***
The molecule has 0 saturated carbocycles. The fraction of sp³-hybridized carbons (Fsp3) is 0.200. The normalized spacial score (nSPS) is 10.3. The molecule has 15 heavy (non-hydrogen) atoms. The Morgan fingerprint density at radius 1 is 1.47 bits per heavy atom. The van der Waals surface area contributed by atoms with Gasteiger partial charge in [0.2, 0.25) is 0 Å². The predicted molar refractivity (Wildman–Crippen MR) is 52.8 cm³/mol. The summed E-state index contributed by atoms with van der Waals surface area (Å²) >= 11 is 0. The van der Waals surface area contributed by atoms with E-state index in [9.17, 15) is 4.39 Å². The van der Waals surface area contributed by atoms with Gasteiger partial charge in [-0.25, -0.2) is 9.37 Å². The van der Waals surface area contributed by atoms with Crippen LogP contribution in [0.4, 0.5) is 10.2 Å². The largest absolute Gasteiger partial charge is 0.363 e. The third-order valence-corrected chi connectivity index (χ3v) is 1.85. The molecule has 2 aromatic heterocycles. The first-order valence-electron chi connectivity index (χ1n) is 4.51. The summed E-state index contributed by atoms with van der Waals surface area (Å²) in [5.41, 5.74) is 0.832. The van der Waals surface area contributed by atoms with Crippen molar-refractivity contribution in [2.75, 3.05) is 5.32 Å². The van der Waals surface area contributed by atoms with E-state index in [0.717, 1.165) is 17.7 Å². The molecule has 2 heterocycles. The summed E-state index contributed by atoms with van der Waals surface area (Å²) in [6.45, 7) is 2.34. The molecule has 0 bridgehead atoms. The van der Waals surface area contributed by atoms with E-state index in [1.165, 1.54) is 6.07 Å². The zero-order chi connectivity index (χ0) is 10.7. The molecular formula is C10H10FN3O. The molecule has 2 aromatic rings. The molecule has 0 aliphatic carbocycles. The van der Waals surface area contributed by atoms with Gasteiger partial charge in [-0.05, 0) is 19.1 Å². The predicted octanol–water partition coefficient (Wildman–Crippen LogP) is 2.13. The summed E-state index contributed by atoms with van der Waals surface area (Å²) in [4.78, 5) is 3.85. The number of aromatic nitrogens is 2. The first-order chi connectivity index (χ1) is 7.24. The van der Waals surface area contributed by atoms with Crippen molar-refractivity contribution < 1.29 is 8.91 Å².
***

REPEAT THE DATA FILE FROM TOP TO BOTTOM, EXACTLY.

The molecule has 0 saturated carbocycles. The fraction of sp³-hybridized carbons (Fsp3) is 0.200. The normalized spacial score (nSPS) is 10.3. The molecule has 15 heavy (non-hydrogen) atoms. The Morgan fingerprint density at radius 1 is 1.47 bits per heavy atom. The van der Waals surface area contributed by atoms with Gasteiger partial charge in [0.2, 0.25) is 0 Å². The predicted molar refractivity (Wildman–Crippen MR) is 52.8 cm³/mol. The summed E-state index contributed by atoms with van der Waals surface area (Å²) >= 11 is 0. The van der Waals surface area contributed by atoms with E-state index in [9.17, 15) is 4.39 Å². The van der Waals surface area contributed by atoms with Gasteiger partial charge in [-0.25, -0.2) is 9.37 Å². The van der Waals surface area contributed by atoms with Crippen LogP contribution in [0.4, 0.5) is 10.2 Å². The largest absolute Gasteiger partial charge is 0.363 e. The third-order valence-corrected chi connectivity index (χ3v) is 1.85. The molecule has 2 aromatic heterocycles. The first-order valence-electron chi connectivity index (χ1n) is 4.51. The summed E-state index contributed by atoms with van der Waals surface area (Å²) in [5.41, 5.74) is 0.832. The van der Waals surface area contributed by atoms with Crippen molar-refractivity contribution in [2.75, 3.05) is 5.32 Å². The van der Waals surface area contributed by atoms with E-state index in [0.717, 1.165) is 17.7 Å². The molecule has 2 heterocycles. The summed E-state index contributed by atoms with van der Waals surface area (Å²) in [6.45, 7) is 2.34. The molecule has 0 bridgehead atoms. The van der Waals surface area contributed by atoms with E-state index in [1.165, 1.54) is 6.07 Å². The zero-order chi connectivity index (χ0) is 10.7. The molecular formula is C10H10FN3O. The molecule has 2 aromatic rings. The molecule has 0 aliphatic carbocycles. The van der Waals surface area contributed by atoms with Gasteiger partial charge in [-0.05, 0) is 19.1 Å². The predicted octanol–water partition coefficient (Wildman–Crippen LogP) is 2.13. The summed E-state index contributed by atoms with van der Waals surface area (Å²) in [4.78, 5) is 3.85. The number of aromatic nitrogens is 2. The first-order chi connectivity index (χ1) is 7.24. The van der Waals surface area contributed by atoms with Crippen molar-refractivity contribution < 1.29 is 8.91 Å².